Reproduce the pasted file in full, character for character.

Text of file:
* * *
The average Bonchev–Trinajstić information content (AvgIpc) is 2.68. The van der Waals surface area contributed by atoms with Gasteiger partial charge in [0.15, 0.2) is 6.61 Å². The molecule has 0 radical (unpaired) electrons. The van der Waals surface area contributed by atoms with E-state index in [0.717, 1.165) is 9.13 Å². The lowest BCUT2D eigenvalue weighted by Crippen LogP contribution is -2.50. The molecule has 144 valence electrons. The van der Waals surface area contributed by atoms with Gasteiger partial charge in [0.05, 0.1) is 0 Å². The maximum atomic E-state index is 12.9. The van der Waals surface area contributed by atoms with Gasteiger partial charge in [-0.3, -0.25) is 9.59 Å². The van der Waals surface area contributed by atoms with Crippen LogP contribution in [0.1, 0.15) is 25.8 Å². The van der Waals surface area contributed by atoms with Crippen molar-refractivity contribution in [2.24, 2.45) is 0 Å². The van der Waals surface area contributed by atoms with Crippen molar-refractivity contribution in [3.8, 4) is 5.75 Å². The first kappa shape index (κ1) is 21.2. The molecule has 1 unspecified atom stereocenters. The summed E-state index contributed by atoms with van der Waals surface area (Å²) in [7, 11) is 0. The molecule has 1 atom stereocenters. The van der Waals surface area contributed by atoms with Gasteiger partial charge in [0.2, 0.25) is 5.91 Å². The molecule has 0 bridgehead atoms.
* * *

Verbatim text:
The average Bonchev–Trinajstić information content (AvgIpc) is 2.68. The van der Waals surface area contributed by atoms with Gasteiger partial charge in [0.15, 0.2) is 6.61 Å². The molecule has 0 radical (unpaired) electrons. The van der Waals surface area contributed by atoms with E-state index in [0.717, 1.165) is 9.13 Å². The lowest BCUT2D eigenvalue weighted by Crippen LogP contribution is -2.50. The molecule has 144 valence electrons. The van der Waals surface area contributed by atoms with Gasteiger partial charge in [0.05, 0.1) is 0 Å². The maximum atomic E-state index is 12.9. The van der Waals surface area contributed by atoms with Gasteiger partial charge in [-0.3, -0.25) is 9.59 Å². The van der Waals surface area contributed by atoms with Crippen LogP contribution in [0.1, 0.15) is 25.8 Å². The van der Waals surface area contributed by atoms with Crippen molar-refractivity contribution in [2.24, 2.45) is 0 Å². The van der Waals surface area contributed by atoms with Crippen molar-refractivity contribution in [3.8, 4) is 5.75 Å². The first kappa shape index (κ1) is 21.2. The molecule has 1 unspecified atom stereocenters. The summed E-state index contributed by atoms with van der Waals surface area (Å²) in [7, 11) is 0. The molecule has 1 atom stereocenters. The van der Waals surface area contributed by atoms with Gasteiger partial charge in [0.2, 0.25) is 5.91 Å². The molecule has 0 bridgehead atoms.